You Will Never Be Caught Up at Work — Here's How Successful Women Get Over Guilt and Set Boundaries

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Leah Thomas866
May 29, 2024 at 9:56PM UTC
A lot of people experience symptoms of guilt when it comes to leaving work for the day with unfinished tasks they had wanted to accomplish.
Sometimes those previously set work goals are too ambitious, impossible to accomplish without completely draining yourself of all energy and time. And inevitably pushing into your weekend, causing you to work longer hours than required and taking away from your highly necessary relaxation time.
Professor of Psychology and Marketing at the University of Texas at Austin, Art Markman, Ph.D., wrote an advisory essay to those experiencing the above symptoms.
Markman sympathized with these scenarios. “Most people I know have a to-do list so long that it’s not clear that there’s an end to it,” he wrote in the Harvard Business Review. “Some tasks, even quite important ones, linger unfinished for a long time, and it’s easy to start feeling guilty or ashamed about what you have not yet completed.”

Markman explained that the feeling of guilt occurs when people feel as though they’ve done something wrong, i.e. not completing a task on their neverending to-do list. Guilt is related entirely to a person’s behavior (or lack thereof).
While guilt may seem entirely negative, Markman said that guilt can sometimes be “motivating.”
For example, feelings of guilt can increase people’s propensity to cooperate. And, in some cases, guilt can also motivate people to make progress on projects that have stalled. At a minimum, guilt does not seem to make people worse at completing tasks,” he wrote.
However, feeling guilty when you’re away from work, when you aren’t in a position to do anything about it, is not helpful, and can be painful. It will make you feel worse about your job in general and spoil time that you could be spending with friends, family, or engaging in an enjoyable activity,” he continued.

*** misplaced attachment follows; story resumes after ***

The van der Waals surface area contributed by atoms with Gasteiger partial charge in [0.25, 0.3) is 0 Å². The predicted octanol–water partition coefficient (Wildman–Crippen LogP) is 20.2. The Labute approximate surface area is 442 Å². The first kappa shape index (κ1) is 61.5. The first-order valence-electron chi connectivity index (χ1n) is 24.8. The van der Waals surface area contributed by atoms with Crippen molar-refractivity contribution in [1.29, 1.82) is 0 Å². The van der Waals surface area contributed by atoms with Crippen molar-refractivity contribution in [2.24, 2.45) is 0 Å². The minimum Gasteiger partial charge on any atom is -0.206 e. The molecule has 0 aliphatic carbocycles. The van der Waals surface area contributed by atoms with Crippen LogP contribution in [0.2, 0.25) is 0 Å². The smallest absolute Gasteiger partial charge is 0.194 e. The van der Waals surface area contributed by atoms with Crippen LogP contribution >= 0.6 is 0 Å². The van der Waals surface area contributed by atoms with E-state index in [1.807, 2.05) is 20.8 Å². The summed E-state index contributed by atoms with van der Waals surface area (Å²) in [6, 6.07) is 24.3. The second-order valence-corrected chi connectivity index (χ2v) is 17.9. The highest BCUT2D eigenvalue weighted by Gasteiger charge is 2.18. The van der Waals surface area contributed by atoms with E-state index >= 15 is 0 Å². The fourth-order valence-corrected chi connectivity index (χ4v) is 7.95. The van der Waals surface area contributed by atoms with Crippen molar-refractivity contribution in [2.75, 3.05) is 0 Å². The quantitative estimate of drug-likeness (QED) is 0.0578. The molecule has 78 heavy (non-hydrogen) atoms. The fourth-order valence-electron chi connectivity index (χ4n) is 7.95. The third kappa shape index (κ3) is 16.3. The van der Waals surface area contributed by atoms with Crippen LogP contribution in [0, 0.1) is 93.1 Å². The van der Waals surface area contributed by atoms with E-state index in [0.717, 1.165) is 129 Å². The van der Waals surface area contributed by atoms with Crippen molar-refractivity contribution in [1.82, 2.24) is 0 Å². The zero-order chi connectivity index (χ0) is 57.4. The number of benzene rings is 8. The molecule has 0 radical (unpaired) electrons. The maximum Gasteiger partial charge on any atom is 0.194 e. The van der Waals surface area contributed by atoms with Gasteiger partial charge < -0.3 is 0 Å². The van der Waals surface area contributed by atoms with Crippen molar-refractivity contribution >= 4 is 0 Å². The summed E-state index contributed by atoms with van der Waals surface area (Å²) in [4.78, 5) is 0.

But there are ways in which to prevent the negative effects of guilt in relation to the workplace.
Markman laid out several tips for interrupting the negative thoughts that come along with guilt to prevent the negative emotions that accompany them as well.

1. Exercise self-compassion.

Tell yourself that it is OK to feel behind sometimes. And forgive yourself for the behavior you are dwelling on.
Imagine that you are giving advice to someone else who is in the situation that you are in … Chances are that you’d be willing to tell other people to give themselves a break. You should be willing to give yourself the same advice,” Markman wrote.

2. Focus on your accomplishments.

Remind yourself of the successful and proactive things you have done at work lately -- a presentation you worked hard to put together and your boss loved; a coworker you counseled when she was going through a difficult time; a personal goal you set and accomplished.
Banish the guilt by feeling good about what you have already done,” he wrote. “When you are in a position to take action, say sitting back at your desk on Monday morning, then you can make better use of the dissatisfaction that comes from focusing on what’s not yet done.”

3. Practice acceptance.

Accept that you simply could not have completed all the tasks you wanted to that day. Do not allow yourself to dwell on it further, as there is nothing you can do. And you must give yourself the peace-of-mind and relaxation you deserve after a day of hard work.
You need to remember that all of the work you have to do will be there when you get back to work whether you feel guilty about it in the moment or not,” Markman advised. 
In other words, remind yourself that feeling guilt at that moment doesn’t help,” he continued.

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